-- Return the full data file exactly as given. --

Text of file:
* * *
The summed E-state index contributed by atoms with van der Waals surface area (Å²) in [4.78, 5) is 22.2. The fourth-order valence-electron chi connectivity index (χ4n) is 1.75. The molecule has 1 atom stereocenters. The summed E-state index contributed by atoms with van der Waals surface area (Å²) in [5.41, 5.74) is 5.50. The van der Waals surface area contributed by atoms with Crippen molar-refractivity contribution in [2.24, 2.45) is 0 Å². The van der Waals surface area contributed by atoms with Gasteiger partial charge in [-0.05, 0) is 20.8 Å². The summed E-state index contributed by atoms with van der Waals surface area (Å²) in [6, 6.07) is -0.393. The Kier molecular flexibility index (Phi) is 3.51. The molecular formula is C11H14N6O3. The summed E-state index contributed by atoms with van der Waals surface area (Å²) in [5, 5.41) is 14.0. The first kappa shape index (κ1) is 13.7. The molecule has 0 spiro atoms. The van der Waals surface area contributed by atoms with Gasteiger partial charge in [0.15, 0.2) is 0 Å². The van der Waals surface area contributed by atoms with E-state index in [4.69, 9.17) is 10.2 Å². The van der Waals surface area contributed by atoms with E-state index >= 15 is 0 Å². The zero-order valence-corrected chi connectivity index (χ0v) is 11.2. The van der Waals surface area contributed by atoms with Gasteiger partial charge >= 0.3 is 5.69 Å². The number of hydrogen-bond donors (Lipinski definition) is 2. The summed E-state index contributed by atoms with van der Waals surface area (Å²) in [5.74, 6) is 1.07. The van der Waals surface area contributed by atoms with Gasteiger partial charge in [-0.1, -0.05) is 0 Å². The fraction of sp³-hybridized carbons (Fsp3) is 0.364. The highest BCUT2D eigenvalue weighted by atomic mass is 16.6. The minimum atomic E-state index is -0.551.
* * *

The summed E-state index contributed by atoms with van der Waals surface area (Å²) in [4.78, 5) is 22.2. The fourth-order valence-electron chi connectivity index (χ4n) is 1.75. The molecule has 1 atom stereocenters. The summed E-state index contributed by atoms with van der Waals surface area (Å²) in [5.41, 5.74) is 5.50. The van der Waals surface area contributed by atoms with Crippen molar-refractivity contribution in [2.24, 2.45) is 0 Å². The van der Waals surface area contributed by atoms with Gasteiger partial charge in [-0.05, 0) is 20.8 Å². The summed E-state index contributed by atoms with van der Waals surface area (Å²) in [6, 6.07) is -0.393. The Kier molecular flexibility index (Phi) is 3.51. The molecular formula is C11H14N6O3. The summed E-state index contributed by atoms with van der Waals surface area (Å²) in [5, 5.41) is 14.0. The first kappa shape index (κ1) is 13.7. The molecule has 0 spiro atoms. The van der Waals surface area contributed by atoms with Gasteiger partial charge in [0.15, 0.2) is 0 Å². The van der Waals surface area contributed by atoms with E-state index in [4.69, 9.17) is 10.2 Å². The van der Waals surface area contributed by atoms with E-state index >= 15 is 0 Å². The zero-order valence-corrected chi connectivity index (χ0v) is 11.2. The van der Waals surface area contributed by atoms with Gasteiger partial charge >= 0.3 is 5.69 Å². The number of hydrogen-bond donors (Lipinski definition) is 2. The summed E-state index contributed by atoms with van der Waals surface area (Å²) in [5.74, 6) is 1.07. The van der Waals surface area contributed by atoms with Gasteiger partial charge in [-0.1, -0.05) is 0 Å². The fraction of sp³-hybridized carbons (Fsp3) is 0.364. The highest BCUT2D eigenvalue weighted by atomic mass is 16.6. The minimum atomic E-state index is -0.551.